- Caffe corretto – This is a less common coffee in Rome than it is in the north of Italy. It’s an espresso with a shot of alcohol. Many northern Italians have one in the morning, presumably to warm up! But you can absolutely ask for this in Rome and they will know what you mean.
- Caffe macchiato – Macchiato means “stained”, so a caffee macchiato is literally “stained coffee”, i.e. an espresso with a drop of milk. Usually the bartender will ask if you want it “macchiato caldo” or “freddo”, which means, with hot or cold milk.
- Caffe schiumato – Many Italians don’t even know this but I learned it once and get this all the time. It means, espresso with foamed milk. So there is more milk and foam than in a caffe macchiato, and less milk than in a cappuccino. It’s like a mini-cappuccino. And it always costs the same as a plain caffe. To me it is the perfect afternoon drink. Not too filling and not too harsh.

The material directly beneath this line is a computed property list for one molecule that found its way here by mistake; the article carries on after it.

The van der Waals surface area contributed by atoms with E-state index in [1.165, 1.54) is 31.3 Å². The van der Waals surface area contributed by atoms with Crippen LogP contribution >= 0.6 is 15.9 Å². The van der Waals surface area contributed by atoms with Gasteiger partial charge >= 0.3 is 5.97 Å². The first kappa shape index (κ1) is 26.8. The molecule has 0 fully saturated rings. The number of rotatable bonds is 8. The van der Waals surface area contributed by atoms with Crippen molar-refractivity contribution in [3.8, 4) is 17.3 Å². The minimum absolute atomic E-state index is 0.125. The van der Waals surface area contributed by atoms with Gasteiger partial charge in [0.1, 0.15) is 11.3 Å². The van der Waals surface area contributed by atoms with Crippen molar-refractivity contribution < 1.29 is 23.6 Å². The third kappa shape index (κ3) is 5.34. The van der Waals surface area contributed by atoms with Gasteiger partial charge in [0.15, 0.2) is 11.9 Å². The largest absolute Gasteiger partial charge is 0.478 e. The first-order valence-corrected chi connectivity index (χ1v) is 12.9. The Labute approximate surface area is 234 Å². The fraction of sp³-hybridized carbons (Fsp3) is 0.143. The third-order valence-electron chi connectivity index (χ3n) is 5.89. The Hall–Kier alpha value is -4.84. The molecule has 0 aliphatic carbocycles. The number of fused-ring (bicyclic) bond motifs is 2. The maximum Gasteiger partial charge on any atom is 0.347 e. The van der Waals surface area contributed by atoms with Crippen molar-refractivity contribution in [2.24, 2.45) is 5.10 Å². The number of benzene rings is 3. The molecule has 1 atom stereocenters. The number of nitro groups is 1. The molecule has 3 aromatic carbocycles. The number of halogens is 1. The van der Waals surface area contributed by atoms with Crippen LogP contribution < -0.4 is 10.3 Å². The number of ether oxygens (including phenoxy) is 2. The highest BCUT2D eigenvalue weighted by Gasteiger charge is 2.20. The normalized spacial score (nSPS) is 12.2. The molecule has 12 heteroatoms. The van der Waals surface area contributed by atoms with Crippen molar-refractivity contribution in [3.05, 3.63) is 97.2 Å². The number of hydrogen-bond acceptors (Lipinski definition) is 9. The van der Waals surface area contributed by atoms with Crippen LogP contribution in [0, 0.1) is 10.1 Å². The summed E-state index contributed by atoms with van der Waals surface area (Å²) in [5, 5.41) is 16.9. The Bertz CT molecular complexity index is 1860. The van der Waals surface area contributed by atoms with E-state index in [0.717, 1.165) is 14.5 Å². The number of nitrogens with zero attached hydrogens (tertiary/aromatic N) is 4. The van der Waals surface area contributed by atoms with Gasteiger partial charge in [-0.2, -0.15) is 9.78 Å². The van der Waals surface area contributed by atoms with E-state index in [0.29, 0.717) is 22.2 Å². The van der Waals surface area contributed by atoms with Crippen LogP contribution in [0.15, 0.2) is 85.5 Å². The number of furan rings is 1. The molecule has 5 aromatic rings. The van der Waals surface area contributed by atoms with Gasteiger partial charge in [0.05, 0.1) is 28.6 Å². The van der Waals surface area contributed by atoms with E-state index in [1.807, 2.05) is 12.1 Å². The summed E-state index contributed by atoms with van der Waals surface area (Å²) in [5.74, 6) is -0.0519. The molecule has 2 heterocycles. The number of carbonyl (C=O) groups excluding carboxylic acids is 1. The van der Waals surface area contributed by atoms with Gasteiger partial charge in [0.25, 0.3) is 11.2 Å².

- Caffe latte – This is absolutely a morning drink. Caffe latte means coffee with a lot of hot milk (unless you ask for a caffe latte freddo, or cold.)
- Latte macchiato – Here again is the word “macchiato”, so in this case, it means the milk is “stained”, i.e. with just a drop of coffee. Unlike a caffe latte, which has a shot of espresso and lots of milk, a latte macchiato is a lot of milk with a drop of espresso, so it’s a very slightly off white color.
- Marrocchino – Ah this is another one of my favorites, especially when I want to not-so-secretly turn my coffee experience into a kind of dessert or chocolate fix. There are many variations to the marrocchino but the idea is that it’s usually served in a small glass, with a bit of foamed milk and then plenty of chocolate, either put in first as a liquid at the bottom, or poured in on top, or just heavily sprinkled on top as a powder. Some places make it with lots of chocolate syrup so taste it first before you add sugar. Here's a photo: